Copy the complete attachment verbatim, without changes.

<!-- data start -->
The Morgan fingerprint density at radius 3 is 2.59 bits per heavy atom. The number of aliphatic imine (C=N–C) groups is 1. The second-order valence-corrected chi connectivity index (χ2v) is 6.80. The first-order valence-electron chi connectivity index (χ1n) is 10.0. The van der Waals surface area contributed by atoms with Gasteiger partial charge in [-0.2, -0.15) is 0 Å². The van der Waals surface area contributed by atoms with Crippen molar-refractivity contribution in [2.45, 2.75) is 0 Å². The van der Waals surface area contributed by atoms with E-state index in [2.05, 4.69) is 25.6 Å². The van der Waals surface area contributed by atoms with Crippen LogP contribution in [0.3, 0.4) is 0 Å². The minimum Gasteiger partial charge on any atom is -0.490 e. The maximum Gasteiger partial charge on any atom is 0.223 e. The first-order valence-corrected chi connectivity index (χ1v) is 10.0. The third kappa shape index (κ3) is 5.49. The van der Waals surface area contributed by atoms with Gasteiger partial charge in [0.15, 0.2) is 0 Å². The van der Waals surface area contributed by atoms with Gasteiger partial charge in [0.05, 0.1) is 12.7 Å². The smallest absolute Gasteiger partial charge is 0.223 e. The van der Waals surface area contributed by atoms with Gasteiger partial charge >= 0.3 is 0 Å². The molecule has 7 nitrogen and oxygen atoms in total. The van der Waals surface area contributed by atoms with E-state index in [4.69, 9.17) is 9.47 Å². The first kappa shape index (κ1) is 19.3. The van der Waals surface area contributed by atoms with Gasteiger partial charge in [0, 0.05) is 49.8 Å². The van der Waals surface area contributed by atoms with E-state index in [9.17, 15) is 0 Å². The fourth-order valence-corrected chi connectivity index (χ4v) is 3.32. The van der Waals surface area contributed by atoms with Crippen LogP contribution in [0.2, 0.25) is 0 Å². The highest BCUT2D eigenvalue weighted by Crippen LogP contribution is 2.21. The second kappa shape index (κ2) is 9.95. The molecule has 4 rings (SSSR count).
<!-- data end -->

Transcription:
The Morgan fingerprint density at radius 3 is 2.59 bits per heavy atom. The number of aliphatic imine (C=N–C) groups is 1. The second-order valence-corrected chi connectivity index (χ2v) is 6.80. The first-order valence-electron chi connectivity index (χ1n) is 10.0. The van der Waals surface area contributed by atoms with Gasteiger partial charge in [-0.2, -0.15) is 0 Å². The van der Waals surface area contributed by atoms with Crippen molar-refractivity contribution in [2.45, 2.75) is 0 Å². The van der Waals surface area contributed by atoms with E-state index in [2.05, 4.69) is 25.6 Å². The van der Waals surface area contributed by atoms with Crippen LogP contribution in [0.3, 0.4) is 0 Å². The minimum Gasteiger partial charge on any atom is -0.490 e. The maximum Gasteiger partial charge on any atom is 0.223 e. The first-order valence-corrected chi connectivity index (χ1v) is 10.0. The third kappa shape index (κ3) is 5.49. The van der Waals surface area contributed by atoms with Gasteiger partial charge in [0.15, 0.2) is 0 Å². The van der Waals surface area contributed by atoms with Gasteiger partial charge in [0.05, 0.1) is 12.7 Å². The smallest absolute Gasteiger partial charge is 0.223 e. The van der Waals surface area contributed by atoms with Gasteiger partial charge >= 0.3 is 0 Å². The molecule has 7 nitrogen and oxygen atoms in total. The van der Waals surface area contributed by atoms with E-state index in [4.69, 9.17) is 9.47 Å². The first kappa shape index (κ1) is 19.3. The van der Waals surface area contributed by atoms with Gasteiger partial charge in [0, 0.05) is 49.8 Å². The van der Waals surface area contributed by atoms with E-state index in [9.17, 15) is 0 Å². The fourth-order valence-corrected chi connectivity index (χ4v) is 3.32. The van der Waals surface area contributed by atoms with Crippen LogP contribution in [0.2, 0.25) is 0 Å². The highest BCUT2D eigenvalue weighted by Crippen LogP contribution is 2.21. The second kappa shape index (κ2) is 9.95. The molecule has 4 rings (SSSR count).